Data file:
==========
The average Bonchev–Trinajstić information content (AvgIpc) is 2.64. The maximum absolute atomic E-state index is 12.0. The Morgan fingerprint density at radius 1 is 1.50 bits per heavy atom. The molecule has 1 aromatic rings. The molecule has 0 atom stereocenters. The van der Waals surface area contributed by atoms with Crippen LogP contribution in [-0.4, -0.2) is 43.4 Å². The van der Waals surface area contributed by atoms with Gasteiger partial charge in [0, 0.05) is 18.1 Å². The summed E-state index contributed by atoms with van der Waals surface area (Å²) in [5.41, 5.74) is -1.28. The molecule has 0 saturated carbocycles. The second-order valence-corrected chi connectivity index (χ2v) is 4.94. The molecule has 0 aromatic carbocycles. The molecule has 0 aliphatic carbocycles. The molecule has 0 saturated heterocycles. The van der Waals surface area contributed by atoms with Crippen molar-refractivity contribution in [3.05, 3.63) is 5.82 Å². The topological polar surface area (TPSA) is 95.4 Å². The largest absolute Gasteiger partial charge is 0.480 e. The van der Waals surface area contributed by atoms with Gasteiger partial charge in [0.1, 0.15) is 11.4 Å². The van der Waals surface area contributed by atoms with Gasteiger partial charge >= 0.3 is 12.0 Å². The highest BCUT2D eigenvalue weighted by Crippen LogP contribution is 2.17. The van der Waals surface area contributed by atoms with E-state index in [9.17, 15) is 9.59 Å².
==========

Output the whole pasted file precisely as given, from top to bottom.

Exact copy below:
The average Bonchev–Trinajstić information content (AvgIpc) is 2.64. The maximum absolute atomic E-state index is 12.0. The Morgan fingerprint density at radius 1 is 1.50 bits per heavy atom. The molecule has 1 aromatic rings. The molecule has 0 atom stereocenters. The van der Waals surface area contributed by atoms with Crippen LogP contribution in [-0.4, -0.2) is 43.4 Å². The van der Waals surface area contributed by atoms with Gasteiger partial charge in [0, 0.05) is 18.1 Å². The summed E-state index contributed by atoms with van der Waals surface area (Å²) in [5.41, 5.74) is -1.28. The molecule has 0 saturated carbocycles. The second-order valence-corrected chi connectivity index (χ2v) is 4.94. The molecule has 0 aromatic carbocycles. The molecule has 0 aliphatic carbocycles. The molecule has 0 saturated heterocycles. The van der Waals surface area contributed by atoms with Crippen molar-refractivity contribution in [3.05, 3.63) is 5.82 Å². The topological polar surface area (TPSA) is 95.4 Å². The largest absolute Gasteiger partial charge is 0.480 e. The van der Waals surface area contributed by atoms with Gasteiger partial charge in [0.1, 0.15) is 11.4 Å². The van der Waals surface area contributed by atoms with Gasteiger partial charge >= 0.3 is 12.0 Å². The highest BCUT2D eigenvalue weighted by Crippen LogP contribution is 2.17. The van der Waals surface area contributed by atoms with E-state index in [9.17, 15) is 9.59 Å².